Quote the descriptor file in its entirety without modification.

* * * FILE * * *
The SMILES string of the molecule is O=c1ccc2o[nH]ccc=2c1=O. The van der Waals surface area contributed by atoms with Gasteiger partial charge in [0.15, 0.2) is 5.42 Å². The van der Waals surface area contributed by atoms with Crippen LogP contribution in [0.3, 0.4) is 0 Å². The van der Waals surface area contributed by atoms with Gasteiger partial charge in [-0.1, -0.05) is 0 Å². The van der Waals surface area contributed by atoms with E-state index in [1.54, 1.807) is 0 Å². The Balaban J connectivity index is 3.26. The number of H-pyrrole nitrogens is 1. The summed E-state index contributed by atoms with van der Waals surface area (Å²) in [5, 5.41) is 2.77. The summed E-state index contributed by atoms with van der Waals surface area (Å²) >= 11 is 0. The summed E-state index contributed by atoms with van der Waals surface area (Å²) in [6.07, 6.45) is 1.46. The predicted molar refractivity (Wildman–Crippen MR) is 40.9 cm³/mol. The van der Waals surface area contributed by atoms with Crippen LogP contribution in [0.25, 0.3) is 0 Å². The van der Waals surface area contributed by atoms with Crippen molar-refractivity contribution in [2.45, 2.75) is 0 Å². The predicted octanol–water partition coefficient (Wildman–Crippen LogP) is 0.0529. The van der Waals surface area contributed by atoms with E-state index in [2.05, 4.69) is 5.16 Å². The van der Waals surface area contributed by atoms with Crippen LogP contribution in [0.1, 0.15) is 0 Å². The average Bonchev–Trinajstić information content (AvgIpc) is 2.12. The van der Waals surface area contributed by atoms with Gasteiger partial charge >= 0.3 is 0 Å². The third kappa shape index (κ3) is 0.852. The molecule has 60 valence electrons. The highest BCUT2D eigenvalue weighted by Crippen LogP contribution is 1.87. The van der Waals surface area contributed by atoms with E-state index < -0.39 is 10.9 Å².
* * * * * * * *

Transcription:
The SMILES string of the molecule is O=c1ccc2o[nH]ccc=2c1=O. The van der Waals surface area contributed by atoms with Gasteiger partial charge in [0.15, 0.2) is 5.42 Å². The van der Waals surface area contributed by atoms with Crippen LogP contribution in [0.3, 0.4) is 0 Å². The van der Waals surface area contributed by atoms with Gasteiger partial charge in [-0.1, -0.05) is 0 Å². The van der Waals surface area contributed by atoms with E-state index in [1.54, 1.807) is 0 Å². The Balaban J connectivity index is 3.26. The number of H-pyrrole nitrogens is 1. The summed E-state index contributed by atoms with van der Waals surface area (Å²) in [5, 5.41) is 2.77. The summed E-state index contributed by atoms with van der Waals surface area (Å²) >= 11 is 0. The summed E-state index contributed by atoms with van der Waals surface area (Å²) in [6.07, 6.45) is 1.46. The predicted molar refractivity (Wildman–Crippen MR) is 40.9 cm³/mol. The van der Waals surface area contributed by atoms with Crippen LogP contribution in [0.25, 0.3) is 0 Å². The van der Waals surface area contributed by atoms with Crippen molar-refractivity contribution in [2.45, 2.75) is 0 Å². The predicted octanol–water partition coefficient (Wildman–Crippen LogP) is 0.0529. The van der Waals surface area contributed by atoms with E-state index in [2.05, 4.69) is 5.16 Å². The van der Waals surface area contributed by atoms with Crippen LogP contribution in [0.1, 0.15) is 0 Å². The average Bonchev–Trinajstić information content (AvgIpc) is 2.12. The van der Waals surface area contributed by atoms with Gasteiger partial charge >= 0.3 is 0 Å². The third kappa shape index (κ3) is 0.852. The molecule has 60 valence electrons. The highest BCUT2D eigenvalue weighted by Crippen LogP contribution is 1.87. The van der Waals surface area contributed by atoms with E-state index < -0.39 is 10.9 Å².